Yes, your high-level procedure works great:
- Map text to a vector of features.
- Concatenate with the rest of your numeric features and pass the whole thing to your training algorithm.
However, there are many, many ways to go about step 1, and the best way will depend largely on the context of your analysis and the task at hand.
For example, the bag-of-words approach ignores any relationships between words. That may be totally fine if your prediction task depends on the presence or absence of certain key words, but it may be insufficient if the prediction depends on key phrases or complex interactions of words, emoji, and punctuation over the entire tweet. Furthermore, you may find that infrequent words are actually important while frequent words are just filler.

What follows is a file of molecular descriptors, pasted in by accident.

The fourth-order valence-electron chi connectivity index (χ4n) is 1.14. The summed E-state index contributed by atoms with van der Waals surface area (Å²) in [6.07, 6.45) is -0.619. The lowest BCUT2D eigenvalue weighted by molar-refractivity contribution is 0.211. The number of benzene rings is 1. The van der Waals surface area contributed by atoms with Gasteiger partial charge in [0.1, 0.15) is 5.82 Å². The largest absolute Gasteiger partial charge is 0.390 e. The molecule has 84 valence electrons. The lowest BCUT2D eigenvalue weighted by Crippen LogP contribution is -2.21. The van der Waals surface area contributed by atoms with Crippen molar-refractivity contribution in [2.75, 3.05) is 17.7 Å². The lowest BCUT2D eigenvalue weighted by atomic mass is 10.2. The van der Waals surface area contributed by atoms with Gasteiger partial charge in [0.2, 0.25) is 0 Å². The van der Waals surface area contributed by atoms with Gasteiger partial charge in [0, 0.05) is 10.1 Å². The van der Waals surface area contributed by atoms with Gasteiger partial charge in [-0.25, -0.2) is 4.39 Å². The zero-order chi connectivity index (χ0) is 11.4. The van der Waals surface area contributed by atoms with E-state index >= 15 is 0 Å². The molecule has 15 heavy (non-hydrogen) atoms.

To address this, you might use TF-IDF, which balances the frequency of a word (or 2- or 3-word sequence, called $n$-grams) in a particular tweet with the relative frequency of the word across all tweets, thereby reducing the impact of common filler words. But you would still have 1 column per word or $n$-gram, which will result in a very high-dimensional feature vector unless you apply some form of dimensionality reduction in addition.
At the other end of the complexity scale, a recurrent neural network, such as an LSTM, can capture complex structure and long-term dependency in your tweets in theory, but it requires large amounts of data and careful tuning of its hyperparameters in order to avoid over-fitting.